It is nine months since the end of July so, it is the time of year when football clubs publish their audited accounts. Sunderland AFC published theirs on Friday, just before the statutory filing deadline.
What do they tell us that we didn’t already know? Well, not a lot really.
The football club’s financial performance - which is set out in its profit and loss account - reported a deficit of £11.7 million. As is ever thus, this football club’s financial performance was an absolute disaster, although COVID played a huge part in suffering such a deficit.
Turning to the financial position - this compares a company’s assets to its liabilities and is set out in the balance sheet - the accounts show that we had pitifully few assets and lots of liabilities.
The club's biggest assets were its land and buildings at a book value of £11million - the ageing and costly to run Stadium of Light. Fixtures and fittings, reflecting their age, were written down to £80k. We only need to look around the place to realise that the club’s biggest asset needs investment – investment which will run well into seven figures for it to return to somewhere close to the standard that it once was.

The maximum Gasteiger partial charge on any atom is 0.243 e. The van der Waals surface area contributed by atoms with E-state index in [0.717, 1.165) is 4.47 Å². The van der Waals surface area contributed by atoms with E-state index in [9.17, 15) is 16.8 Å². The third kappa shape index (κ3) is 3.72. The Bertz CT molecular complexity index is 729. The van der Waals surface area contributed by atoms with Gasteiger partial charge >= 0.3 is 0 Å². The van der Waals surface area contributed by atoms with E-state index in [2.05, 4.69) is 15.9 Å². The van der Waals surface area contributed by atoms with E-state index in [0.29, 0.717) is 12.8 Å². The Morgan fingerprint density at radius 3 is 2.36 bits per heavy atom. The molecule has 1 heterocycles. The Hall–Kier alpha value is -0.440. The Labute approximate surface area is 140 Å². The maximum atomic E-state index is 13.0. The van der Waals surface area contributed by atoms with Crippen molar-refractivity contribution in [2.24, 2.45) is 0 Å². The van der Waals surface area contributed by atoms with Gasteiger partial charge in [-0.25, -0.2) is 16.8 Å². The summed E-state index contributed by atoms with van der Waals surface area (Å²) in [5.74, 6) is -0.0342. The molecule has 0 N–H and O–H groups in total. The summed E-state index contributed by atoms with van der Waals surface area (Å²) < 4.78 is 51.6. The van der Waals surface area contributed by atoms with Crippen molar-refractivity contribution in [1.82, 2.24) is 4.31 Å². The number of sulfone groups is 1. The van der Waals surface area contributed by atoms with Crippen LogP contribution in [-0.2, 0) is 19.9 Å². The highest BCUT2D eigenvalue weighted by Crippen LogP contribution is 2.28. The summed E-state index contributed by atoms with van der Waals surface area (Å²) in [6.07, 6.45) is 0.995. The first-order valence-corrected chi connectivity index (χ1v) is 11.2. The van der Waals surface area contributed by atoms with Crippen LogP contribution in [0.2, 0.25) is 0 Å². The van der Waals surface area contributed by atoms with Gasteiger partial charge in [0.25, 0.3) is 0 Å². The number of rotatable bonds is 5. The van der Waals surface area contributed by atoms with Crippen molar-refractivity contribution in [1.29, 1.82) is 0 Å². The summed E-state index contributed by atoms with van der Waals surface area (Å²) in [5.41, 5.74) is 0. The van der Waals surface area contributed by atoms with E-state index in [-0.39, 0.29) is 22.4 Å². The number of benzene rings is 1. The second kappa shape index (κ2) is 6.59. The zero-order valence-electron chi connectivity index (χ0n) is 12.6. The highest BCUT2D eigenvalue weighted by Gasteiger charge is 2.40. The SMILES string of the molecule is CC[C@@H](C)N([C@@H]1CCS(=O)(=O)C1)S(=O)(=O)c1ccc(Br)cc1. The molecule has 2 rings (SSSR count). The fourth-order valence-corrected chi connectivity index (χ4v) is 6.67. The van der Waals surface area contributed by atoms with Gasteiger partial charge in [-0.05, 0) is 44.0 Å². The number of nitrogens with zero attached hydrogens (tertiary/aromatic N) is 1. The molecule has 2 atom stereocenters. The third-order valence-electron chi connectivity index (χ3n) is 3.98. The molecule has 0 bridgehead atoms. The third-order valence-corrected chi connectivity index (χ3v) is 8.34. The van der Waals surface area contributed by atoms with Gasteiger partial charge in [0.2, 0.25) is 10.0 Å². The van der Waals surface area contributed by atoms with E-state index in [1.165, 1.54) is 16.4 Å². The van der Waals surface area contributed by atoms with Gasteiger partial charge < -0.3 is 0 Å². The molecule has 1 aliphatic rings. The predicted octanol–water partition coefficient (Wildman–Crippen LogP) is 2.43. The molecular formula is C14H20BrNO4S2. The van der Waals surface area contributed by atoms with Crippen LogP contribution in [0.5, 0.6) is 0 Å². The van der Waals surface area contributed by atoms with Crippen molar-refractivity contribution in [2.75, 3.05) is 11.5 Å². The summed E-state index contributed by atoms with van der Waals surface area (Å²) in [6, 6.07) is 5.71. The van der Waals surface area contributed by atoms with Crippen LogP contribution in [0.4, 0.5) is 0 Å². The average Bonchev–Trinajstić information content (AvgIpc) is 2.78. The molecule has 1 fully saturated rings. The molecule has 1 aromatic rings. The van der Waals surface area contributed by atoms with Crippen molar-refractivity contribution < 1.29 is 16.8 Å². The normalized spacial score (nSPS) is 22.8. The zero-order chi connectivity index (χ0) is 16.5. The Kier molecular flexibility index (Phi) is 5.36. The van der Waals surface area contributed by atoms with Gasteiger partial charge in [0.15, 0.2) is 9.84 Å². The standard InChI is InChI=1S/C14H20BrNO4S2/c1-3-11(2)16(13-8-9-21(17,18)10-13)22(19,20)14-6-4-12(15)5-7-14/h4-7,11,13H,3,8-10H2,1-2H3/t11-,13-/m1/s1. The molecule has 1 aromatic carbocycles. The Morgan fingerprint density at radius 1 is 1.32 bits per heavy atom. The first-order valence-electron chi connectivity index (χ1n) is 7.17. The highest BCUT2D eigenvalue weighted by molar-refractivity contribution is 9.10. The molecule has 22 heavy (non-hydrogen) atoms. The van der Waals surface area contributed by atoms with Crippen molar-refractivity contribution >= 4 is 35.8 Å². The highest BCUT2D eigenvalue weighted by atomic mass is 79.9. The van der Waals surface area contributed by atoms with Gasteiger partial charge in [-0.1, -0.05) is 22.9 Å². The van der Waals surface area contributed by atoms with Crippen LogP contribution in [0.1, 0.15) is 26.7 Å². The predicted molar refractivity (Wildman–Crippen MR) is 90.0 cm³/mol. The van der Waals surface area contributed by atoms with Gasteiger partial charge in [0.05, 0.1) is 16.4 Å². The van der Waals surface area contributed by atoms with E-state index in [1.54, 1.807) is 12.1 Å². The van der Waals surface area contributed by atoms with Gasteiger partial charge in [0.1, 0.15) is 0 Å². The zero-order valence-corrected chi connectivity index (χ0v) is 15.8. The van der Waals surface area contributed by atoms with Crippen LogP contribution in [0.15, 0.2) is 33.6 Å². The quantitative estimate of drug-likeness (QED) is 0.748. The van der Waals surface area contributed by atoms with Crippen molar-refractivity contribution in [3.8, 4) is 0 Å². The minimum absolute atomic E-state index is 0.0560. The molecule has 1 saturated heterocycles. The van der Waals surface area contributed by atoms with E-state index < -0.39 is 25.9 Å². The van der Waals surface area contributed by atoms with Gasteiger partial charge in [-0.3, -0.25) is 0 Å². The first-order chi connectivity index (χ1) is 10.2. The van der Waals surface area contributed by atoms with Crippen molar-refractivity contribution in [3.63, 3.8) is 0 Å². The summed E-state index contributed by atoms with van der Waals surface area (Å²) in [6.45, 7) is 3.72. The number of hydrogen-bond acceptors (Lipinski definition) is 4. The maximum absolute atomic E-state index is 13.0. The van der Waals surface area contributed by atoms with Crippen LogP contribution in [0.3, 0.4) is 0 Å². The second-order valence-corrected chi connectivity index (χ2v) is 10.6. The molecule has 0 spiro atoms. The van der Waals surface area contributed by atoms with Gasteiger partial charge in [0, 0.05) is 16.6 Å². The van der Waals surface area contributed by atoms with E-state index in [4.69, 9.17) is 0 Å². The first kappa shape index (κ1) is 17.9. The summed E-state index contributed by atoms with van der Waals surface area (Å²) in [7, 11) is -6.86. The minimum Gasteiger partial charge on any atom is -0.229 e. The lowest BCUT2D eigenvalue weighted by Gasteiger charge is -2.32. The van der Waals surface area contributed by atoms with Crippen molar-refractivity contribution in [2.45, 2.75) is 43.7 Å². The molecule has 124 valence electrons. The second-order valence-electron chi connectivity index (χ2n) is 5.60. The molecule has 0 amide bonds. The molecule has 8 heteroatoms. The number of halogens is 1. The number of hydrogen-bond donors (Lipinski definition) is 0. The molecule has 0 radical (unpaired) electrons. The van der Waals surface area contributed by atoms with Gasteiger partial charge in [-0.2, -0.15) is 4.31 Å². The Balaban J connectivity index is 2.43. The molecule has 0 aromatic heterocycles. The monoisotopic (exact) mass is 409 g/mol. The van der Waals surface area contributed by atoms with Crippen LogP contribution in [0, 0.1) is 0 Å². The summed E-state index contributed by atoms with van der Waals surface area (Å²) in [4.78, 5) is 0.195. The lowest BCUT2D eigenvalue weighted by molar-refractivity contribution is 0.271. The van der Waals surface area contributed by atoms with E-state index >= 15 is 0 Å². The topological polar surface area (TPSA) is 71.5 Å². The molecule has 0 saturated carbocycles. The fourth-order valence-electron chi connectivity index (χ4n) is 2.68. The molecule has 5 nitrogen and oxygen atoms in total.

That asset, therefore, brings huge costs and future liabilities.
It is also quite a sobering thought that the value of players' contracts was written down to a mere £1.158 million. This is not meant to reflect the re-sale value of the squad but the cost of their contracts (transfer fees) written down over the length of that contract. This perfectly demonstrates the understandable lack of incoming transfer activity - where fees have been paid - in recent years, this reflects our League One status.
Further down the balance sheet - the important bit - we report net current liabilities of £19million. This gives an indication of what the shortfall in available cash is – an overdraft in effect.